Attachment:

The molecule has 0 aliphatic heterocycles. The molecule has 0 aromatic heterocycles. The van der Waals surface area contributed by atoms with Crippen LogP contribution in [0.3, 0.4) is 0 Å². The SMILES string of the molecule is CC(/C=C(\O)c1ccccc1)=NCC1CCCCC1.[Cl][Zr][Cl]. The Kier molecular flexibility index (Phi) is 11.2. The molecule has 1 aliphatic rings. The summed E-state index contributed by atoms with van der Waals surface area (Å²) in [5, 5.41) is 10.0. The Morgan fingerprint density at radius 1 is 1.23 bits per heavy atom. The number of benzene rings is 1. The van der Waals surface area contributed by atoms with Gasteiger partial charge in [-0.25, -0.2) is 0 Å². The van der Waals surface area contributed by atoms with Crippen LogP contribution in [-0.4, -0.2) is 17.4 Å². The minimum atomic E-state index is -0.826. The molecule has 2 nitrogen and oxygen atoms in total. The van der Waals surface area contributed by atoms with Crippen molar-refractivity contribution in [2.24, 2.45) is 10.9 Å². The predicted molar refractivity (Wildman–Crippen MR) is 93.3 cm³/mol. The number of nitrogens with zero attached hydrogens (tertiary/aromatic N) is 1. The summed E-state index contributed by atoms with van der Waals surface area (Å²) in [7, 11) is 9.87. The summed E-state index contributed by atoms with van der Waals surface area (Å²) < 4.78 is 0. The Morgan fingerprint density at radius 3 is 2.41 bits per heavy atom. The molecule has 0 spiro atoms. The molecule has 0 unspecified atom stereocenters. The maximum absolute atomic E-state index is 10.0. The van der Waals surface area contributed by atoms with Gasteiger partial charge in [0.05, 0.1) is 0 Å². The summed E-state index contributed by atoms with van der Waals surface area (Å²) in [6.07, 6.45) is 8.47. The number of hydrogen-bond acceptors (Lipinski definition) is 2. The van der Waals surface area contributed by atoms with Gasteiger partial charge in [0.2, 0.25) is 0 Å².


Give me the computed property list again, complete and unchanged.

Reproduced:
The molecule has 0 aliphatic heterocycles. The molecule has 0 aromatic heterocycles. The van der Waals surface area contributed by atoms with Crippen LogP contribution in [0.3, 0.4) is 0 Å². The SMILES string of the molecule is CC(/C=C(\O)c1ccccc1)=NCC1CCCCC1.[Cl][Zr][Cl]. The Kier molecular flexibility index (Phi) is 11.2. The molecule has 1 aliphatic rings. The summed E-state index contributed by atoms with van der Waals surface area (Å²) in [5, 5.41) is 10.0. The Morgan fingerprint density at radius 1 is 1.23 bits per heavy atom. The number of benzene rings is 1. The van der Waals surface area contributed by atoms with Gasteiger partial charge in [-0.25, -0.2) is 0 Å². The van der Waals surface area contributed by atoms with Crippen LogP contribution in [-0.4, -0.2) is 17.4 Å². The minimum atomic E-state index is -0.826. The molecule has 2 nitrogen and oxygen atoms in total. The van der Waals surface area contributed by atoms with Crippen molar-refractivity contribution in [2.24, 2.45) is 10.9 Å². The predicted molar refractivity (Wildman–Crippen MR) is 93.3 cm³/mol. The number of nitrogens with zero attached hydrogens (tertiary/aromatic N) is 1. The summed E-state index contributed by atoms with van der Waals surface area (Å²) in [7, 11) is 9.87. The summed E-state index contributed by atoms with van der Waals surface area (Å²) < 4.78 is 0. The Morgan fingerprint density at radius 3 is 2.41 bits per heavy atom. The molecule has 0 spiro atoms. The molecule has 0 unspecified atom stereocenters. The maximum absolute atomic E-state index is 10.0. The van der Waals surface area contributed by atoms with Gasteiger partial charge in [0.05, 0.1) is 0 Å². The summed E-state index contributed by atoms with van der Waals surface area (Å²) in [6.07, 6.45) is 8.47. The number of hydrogen-bond acceptors (Lipinski definition) is 2. The van der Waals surface area contributed by atoms with Gasteiger partial charge in [0.2, 0.25) is 0 Å².